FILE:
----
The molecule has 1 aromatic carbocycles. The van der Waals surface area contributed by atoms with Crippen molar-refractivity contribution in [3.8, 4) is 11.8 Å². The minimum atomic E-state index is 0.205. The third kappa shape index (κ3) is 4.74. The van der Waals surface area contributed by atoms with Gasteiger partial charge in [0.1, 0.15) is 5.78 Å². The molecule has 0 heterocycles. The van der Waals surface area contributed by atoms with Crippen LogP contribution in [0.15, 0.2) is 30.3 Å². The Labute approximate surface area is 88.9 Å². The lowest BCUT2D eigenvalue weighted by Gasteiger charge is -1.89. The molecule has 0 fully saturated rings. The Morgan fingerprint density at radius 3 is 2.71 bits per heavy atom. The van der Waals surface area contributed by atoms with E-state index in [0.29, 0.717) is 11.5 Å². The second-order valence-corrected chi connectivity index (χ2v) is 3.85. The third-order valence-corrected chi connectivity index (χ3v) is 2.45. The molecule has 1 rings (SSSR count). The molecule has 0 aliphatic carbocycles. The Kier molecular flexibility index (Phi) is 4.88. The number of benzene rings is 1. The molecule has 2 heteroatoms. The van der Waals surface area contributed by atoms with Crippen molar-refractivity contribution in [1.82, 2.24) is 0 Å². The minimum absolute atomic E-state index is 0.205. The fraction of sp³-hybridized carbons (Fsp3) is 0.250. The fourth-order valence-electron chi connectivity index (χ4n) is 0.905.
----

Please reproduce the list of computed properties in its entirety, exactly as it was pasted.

The molecule has 1 aromatic carbocycles. The van der Waals surface area contributed by atoms with Crippen molar-refractivity contribution in [3.8, 4) is 11.8 Å². The minimum atomic E-state index is 0.205. The third kappa shape index (κ3) is 4.74. The van der Waals surface area contributed by atoms with Gasteiger partial charge in [0.1, 0.15) is 5.78 Å². The molecule has 0 heterocycles. The van der Waals surface area contributed by atoms with Crippen LogP contribution in [0.15, 0.2) is 30.3 Å². The Labute approximate surface area is 88.9 Å². The lowest BCUT2D eigenvalue weighted by Gasteiger charge is -1.89. The molecule has 0 fully saturated rings. The Morgan fingerprint density at radius 3 is 2.71 bits per heavy atom. The van der Waals surface area contributed by atoms with E-state index in [0.29, 0.717) is 11.5 Å². The second-order valence-corrected chi connectivity index (χ2v) is 3.85. The third-order valence-corrected chi connectivity index (χ3v) is 2.45. The molecule has 1 rings (SSSR count). The molecule has 0 aliphatic carbocycles. The Kier molecular flexibility index (Phi) is 4.88. The number of benzene rings is 1. The molecule has 2 heteroatoms. The van der Waals surface area contributed by atoms with Crippen molar-refractivity contribution in [1.82, 2.24) is 0 Å². The minimum absolute atomic E-state index is 0.205. The fraction of sp³-hybridized carbons (Fsp3) is 0.250. The fourth-order valence-electron chi connectivity index (χ4n) is 0.905.